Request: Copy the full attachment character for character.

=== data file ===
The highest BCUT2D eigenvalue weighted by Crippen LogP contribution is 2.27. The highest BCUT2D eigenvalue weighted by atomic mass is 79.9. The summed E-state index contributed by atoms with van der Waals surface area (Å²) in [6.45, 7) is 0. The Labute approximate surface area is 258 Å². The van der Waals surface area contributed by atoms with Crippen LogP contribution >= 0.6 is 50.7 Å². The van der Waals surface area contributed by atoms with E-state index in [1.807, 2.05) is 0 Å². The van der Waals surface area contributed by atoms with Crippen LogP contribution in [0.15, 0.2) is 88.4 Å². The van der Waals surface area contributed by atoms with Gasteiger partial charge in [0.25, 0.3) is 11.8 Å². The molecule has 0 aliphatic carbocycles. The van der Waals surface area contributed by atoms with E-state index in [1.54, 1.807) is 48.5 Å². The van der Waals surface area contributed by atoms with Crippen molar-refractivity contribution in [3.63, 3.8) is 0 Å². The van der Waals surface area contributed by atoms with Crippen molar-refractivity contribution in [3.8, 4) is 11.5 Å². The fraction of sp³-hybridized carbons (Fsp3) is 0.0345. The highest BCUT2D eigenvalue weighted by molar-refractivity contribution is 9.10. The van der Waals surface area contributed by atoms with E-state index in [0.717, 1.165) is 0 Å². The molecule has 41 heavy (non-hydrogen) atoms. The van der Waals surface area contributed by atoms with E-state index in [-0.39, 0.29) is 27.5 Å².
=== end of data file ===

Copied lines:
The highest BCUT2D eigenvalue weighted by Crippen LogP contribution is 2.27. The highest BCUT2D eigenvalue weighted by atomic mass is 79.9. The summed E-state index contributed by atoms with van der Waals surface area (Å²) in [6.45, 7) is 0. The Labute approximate surface area is 258 Å². The van der Waals surface area contributed by atoms with Crippen LogP contribution >= 0.6 is 50.7 Å². The van der Waals surface area contributed by atoms with E-state index in [1.807, 2.05) is 0 Å². The van der Waals surface area contributed by atoms with Crippen LogP contribution in [0.15, 0.2) is 88.4 Å². The van der Waals surface area contributed by atoms with Gasteiger partial charge in [0.25, 0.3) is 11.8 Å². The molecule has 0 aliphatic carbocycles. The van der Waals surface area contributed by atoms with E-state index in [1.54, 1.807) is 48.5 Å². The van der Waals surface area contributed by atoms with Crippen molar-refractivity contribution in [3.63, 3.8) is 0 Å². The van der Waals surface area contributed by atoms with Crippen molar-refractivity contribution in [3.8, 4) is 11.5 Å². The fraction of sp³-hybridized carbons (Fsp3) is 0.0345. The highest BCUT2D eigenvalue weighted by molar-refractivity contribution is 9.10. The van der Waals surface area contributed by atoms with E-state index in [0.717, 1.165) is 0 Å². The molecule has 41 heavy (non-hydrogen) atoms. The van der Waals surface area contributed by atoms with E-state index in [-0.39, 0.29) is 27.5 Å².